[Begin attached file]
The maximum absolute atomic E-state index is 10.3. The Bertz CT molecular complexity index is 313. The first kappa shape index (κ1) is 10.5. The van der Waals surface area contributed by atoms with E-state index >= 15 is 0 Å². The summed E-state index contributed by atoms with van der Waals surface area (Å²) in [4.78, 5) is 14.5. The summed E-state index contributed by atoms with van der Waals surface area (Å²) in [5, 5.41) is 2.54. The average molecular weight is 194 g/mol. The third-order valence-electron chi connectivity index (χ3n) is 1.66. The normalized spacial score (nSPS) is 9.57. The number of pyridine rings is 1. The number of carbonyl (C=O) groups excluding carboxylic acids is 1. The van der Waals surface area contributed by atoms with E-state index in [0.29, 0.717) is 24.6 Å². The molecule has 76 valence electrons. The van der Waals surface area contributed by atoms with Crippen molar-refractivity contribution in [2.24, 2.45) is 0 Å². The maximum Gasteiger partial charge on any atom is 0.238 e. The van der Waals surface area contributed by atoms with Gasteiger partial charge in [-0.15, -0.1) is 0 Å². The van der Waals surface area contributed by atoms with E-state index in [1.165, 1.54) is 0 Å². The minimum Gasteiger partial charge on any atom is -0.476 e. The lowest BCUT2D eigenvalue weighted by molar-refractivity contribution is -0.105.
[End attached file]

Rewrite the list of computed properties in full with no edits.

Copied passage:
The maximum absolute atomic E-state index is 10.3. The Bertz CT molecular complexity index is 313. The first kappa shape index (κ1) is 10.5. The van der Waals surface area contributed by atoms with E-state index >= 15 is 0 Å². The summed E-state index contributed by atoms with van der Waals surface area (Å²) in [4.78, 5) is 14.5. The summed E-state index contributed by atoms with van der Waals surface area (Å²) in [5, 5.41) is 2.54. The average molecular weight is 194 g/mol. The third-order valence-electron chi connectivity index (χ3n) is 1.66. The normalized spacial score (nSPS) is 9.57. The number of pyridine rings is 1. The number of carbonyl (C=O) groups excluding carboxylic acids is 1. The van der Waals surface area contributed by atoms with E-state index in [0.29, 0.717) is 24.6 Å². The molecule has 76 valence electrons. The van der Waals surface area contributed by atoms with Crippen molar-refractivity contribution in [2.24, 2.45) is 0 Å². The maximum Gasteiger partial charge on any atom is 0.238 e. The van der Waals surface area contributed by atoms with Gasteiger partial charge in [-0.15, -0.1) is 0 Å². The van der Waals surface area contributed by atoms with E-state index in [1.165, 1.54) is 0 Å². The minimum Gasteiger partial charge on any atom is -0.476 e. The lowest BCUT2D eigenvalue weighted by molar-refractivity contribution is -0.105.